PAM Explained

Pluggable Authentication Modules (PAM) is a system of libraries that handle the tasks of authentication on your computer. It uses four management groups: account management, authentication management, password management, and session management. This allows the system administrator to choose how individual applications will authenticate users. Ubuntu has preinstalled and preconfigured all the necessary PAM files for you.

The configuration files in Ubuntu are found in /etc/pam.d. These files are named for the service they control, and the format is as follows:

type control module-path module-arguments

The type field is the management group that the rule corresponds to. The control field tells PAM what to do if authentication fails. The final two items deal with the PAM module used and any arguments it needs. Programs that use PAM typically come packaged with appropriate entries for the /etc/pam.d directory. To achieve greater security, the system administrator can modify the default entries. Misconfiguration can have unpredictable results, so back up the configuration files before you modify them. The defaults provided by Ubuntu are adequate for home and small office users.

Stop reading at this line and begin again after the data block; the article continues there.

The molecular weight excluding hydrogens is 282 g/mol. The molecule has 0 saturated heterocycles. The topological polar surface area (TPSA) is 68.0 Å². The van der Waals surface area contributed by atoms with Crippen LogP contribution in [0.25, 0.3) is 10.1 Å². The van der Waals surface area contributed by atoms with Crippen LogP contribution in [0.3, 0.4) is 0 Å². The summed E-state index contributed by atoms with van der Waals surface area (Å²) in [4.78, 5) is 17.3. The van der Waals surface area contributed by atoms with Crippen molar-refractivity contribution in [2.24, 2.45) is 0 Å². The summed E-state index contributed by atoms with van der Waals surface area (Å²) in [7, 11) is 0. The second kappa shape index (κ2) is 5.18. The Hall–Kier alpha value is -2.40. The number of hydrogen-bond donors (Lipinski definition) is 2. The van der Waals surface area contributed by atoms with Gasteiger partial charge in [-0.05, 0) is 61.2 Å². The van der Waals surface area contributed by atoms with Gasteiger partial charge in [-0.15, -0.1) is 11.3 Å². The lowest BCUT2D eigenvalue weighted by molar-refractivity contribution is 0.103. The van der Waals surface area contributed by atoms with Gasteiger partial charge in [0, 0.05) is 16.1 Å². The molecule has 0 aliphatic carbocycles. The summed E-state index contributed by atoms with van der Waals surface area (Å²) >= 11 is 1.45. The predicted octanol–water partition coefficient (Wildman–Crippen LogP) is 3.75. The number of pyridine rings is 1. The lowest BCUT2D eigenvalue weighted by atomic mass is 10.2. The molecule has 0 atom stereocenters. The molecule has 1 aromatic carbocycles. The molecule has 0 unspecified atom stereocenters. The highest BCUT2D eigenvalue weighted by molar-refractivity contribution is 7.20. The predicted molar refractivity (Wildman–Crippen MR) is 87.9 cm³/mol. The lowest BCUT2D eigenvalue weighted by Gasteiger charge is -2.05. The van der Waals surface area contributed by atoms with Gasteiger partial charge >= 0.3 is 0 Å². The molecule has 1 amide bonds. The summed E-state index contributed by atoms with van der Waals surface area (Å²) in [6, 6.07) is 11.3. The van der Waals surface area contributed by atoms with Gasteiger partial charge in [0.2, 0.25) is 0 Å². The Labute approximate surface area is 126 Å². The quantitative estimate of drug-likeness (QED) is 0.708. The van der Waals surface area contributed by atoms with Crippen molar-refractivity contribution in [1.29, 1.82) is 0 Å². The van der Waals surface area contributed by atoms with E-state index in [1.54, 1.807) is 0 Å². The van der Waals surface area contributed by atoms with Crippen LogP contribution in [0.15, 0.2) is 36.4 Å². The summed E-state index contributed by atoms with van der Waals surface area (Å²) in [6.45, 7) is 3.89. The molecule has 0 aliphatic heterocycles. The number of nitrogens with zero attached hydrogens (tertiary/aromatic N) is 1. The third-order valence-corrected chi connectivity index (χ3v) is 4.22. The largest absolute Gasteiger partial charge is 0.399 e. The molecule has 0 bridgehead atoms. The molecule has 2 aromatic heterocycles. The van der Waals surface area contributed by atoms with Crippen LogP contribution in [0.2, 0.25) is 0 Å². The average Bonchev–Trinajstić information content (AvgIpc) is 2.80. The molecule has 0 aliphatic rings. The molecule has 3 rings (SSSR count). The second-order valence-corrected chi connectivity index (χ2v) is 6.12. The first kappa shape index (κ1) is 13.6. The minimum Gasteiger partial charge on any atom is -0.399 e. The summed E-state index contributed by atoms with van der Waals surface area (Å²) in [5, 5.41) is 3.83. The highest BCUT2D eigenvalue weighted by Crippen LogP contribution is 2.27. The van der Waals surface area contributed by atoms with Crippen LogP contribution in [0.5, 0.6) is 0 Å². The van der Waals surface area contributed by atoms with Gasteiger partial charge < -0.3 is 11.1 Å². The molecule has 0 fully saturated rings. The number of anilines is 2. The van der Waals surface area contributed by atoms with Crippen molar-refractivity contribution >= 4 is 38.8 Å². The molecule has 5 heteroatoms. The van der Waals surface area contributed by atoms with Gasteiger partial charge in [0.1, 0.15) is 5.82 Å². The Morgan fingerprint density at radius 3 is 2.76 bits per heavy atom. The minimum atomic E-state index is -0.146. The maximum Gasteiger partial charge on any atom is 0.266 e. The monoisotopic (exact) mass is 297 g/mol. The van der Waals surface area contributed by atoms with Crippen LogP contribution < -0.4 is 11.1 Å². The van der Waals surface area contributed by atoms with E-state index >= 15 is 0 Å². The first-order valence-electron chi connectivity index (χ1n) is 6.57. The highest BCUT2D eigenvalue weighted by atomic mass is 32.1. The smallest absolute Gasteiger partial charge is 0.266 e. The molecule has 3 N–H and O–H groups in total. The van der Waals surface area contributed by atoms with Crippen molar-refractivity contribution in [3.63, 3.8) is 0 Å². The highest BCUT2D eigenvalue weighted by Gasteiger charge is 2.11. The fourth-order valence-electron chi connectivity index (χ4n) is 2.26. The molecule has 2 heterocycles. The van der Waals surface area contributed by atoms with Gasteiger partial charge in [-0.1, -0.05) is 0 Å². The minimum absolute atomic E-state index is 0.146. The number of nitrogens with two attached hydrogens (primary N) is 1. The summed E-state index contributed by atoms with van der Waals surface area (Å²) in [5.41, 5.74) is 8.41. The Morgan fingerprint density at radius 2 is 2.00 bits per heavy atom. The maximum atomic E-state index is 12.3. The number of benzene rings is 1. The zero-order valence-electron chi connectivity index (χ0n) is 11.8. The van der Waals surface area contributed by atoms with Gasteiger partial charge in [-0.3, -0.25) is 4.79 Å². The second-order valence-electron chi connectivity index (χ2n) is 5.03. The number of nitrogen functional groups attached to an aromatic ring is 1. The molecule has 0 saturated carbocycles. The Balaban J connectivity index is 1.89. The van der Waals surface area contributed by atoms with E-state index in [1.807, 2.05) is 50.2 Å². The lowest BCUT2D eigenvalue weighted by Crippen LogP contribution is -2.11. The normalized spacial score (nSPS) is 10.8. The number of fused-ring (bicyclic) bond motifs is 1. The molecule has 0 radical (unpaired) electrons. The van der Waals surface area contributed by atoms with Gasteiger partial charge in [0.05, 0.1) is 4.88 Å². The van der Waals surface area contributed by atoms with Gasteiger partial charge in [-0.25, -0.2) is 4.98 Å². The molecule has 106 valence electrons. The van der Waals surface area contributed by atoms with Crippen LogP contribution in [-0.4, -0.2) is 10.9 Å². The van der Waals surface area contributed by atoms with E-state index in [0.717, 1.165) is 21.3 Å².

An example of a PAM configuration file with the formatted entries as described previously is shown next. Here are the contents of /etc/pam.d/gdm:

auth requisite pam_nologin.so auth required pam_env.so

@include common-auth

@include common-account session required pam_limits.so

@include common-session

@include common-password

Amusingly, even the PAM documents state that you do not really need (or want) to know a lot about PAM to use it effectively.

You will likely need only the PAM system administrator's guide. You can find it at http://www.kernel.org/pub/linux/libs/pam/Linux-PAM-html/pam.html.

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